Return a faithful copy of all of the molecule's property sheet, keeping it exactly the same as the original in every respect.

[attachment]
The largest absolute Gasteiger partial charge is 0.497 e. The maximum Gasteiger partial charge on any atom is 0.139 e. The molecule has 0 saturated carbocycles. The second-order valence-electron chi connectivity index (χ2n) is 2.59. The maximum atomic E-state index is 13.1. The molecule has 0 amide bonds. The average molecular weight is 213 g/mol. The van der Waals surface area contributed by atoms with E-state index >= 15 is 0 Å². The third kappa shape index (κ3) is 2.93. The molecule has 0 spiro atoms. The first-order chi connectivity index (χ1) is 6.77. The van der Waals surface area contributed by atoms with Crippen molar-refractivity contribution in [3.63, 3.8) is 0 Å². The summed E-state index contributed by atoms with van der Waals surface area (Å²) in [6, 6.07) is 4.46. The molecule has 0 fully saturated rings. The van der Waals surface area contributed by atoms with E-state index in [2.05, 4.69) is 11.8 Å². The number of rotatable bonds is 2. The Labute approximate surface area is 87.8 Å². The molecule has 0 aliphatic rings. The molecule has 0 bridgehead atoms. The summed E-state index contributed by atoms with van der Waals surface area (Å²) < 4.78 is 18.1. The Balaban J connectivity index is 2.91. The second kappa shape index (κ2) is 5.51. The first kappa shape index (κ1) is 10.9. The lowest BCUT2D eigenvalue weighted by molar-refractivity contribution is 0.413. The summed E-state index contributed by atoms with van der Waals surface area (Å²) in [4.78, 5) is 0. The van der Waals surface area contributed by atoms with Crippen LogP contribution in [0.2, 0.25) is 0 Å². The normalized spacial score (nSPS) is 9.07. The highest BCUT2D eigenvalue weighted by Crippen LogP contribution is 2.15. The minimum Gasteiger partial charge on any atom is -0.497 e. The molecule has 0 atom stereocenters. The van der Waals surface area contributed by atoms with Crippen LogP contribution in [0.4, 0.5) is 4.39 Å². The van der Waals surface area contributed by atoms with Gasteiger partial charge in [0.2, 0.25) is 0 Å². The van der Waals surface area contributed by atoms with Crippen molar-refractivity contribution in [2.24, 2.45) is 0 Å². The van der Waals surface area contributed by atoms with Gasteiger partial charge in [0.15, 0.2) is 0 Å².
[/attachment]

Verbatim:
The largest absolute Gasteiger partial charge is 0.497 e. The maximum Gasteiger partial charge on any atom is 0.139 e. The molecule has 0 saturated carbocycles. The second-order valence-electron chi connectivity index (χ2n) is 2.59. The maximum atomic E-state index is 13.1. The molecule has 0 amide bonds. The average molecular weight is 213 g/mol. The van der Waals surface area contributed by atoms with E-state index >= 15 is 0 Å². The third kappa shape index (κ3) is 2.93. The molecule has 0 spiro atoms. The first-order chi connectivity index (χ1) is 6.77. The van der Waals surface area contributed by atoms with Crippen molar-refractivity contribution in [3.63, 3.8) is 0 Å². The summed E-state index contributed by atoms with van der Waals surface area (Å²) in [6, 6.07) is 4.46. The molecule has 0 fully saturated rings. The van der Waals surface area contributed by atoms with E-state index in [2.05, 4.69) is 11.8 Å². The number of rotatable bonds is 2. The Labute approximate surface area is 87.8 Å². The molecule has 0 aliphatic rings. The molecule has 0 bridgehead atoms. The summed E-state index contributed by atoms with van der Waals surface area (Å²) < 4.78 is 18.1. The Balaban J connectivity index is 2.91. The second kappa shape index (κ2) is 5.51. The first kappa shape index (κ1) is 10.9. The lowest BCUT2D eigenvalue weighted by molar-refractivity contribution is 0.413. The summed E-state index contributed by atoms with van der Waals surface area (Å²) in [4.78, 5) is 0. The van der Waals surface area contributed by atoms with Crippen LogP contribution in [0.2, 0.25) is 0 Å². The normalized spacial score (nSPS) is 9.07. The highest BCUT2D eigenvalue weighted by Crippen LogP contribution is 2.15. The minimum Gasteiger partial charge on any atom is -0.497 e. The molecule has 0 atom stereocenters. The van der Waals surface area contributed by atoms with Crippen LogP contribution in [0.4, 0.5) is 4.39 Å². The van der Waals surface area contributed by atoms with Gasteiger partial charge in [0.2, 0.25) is 0 Å². The van der Waals surface area contributed by atoms with Crippen molar-refractivity contribution in [2.24, 2.45) is 0 Å². The van der Waals surface area contributed by atoms with Gasteiger partial charge in [0.15, 0.2) is 0 Å².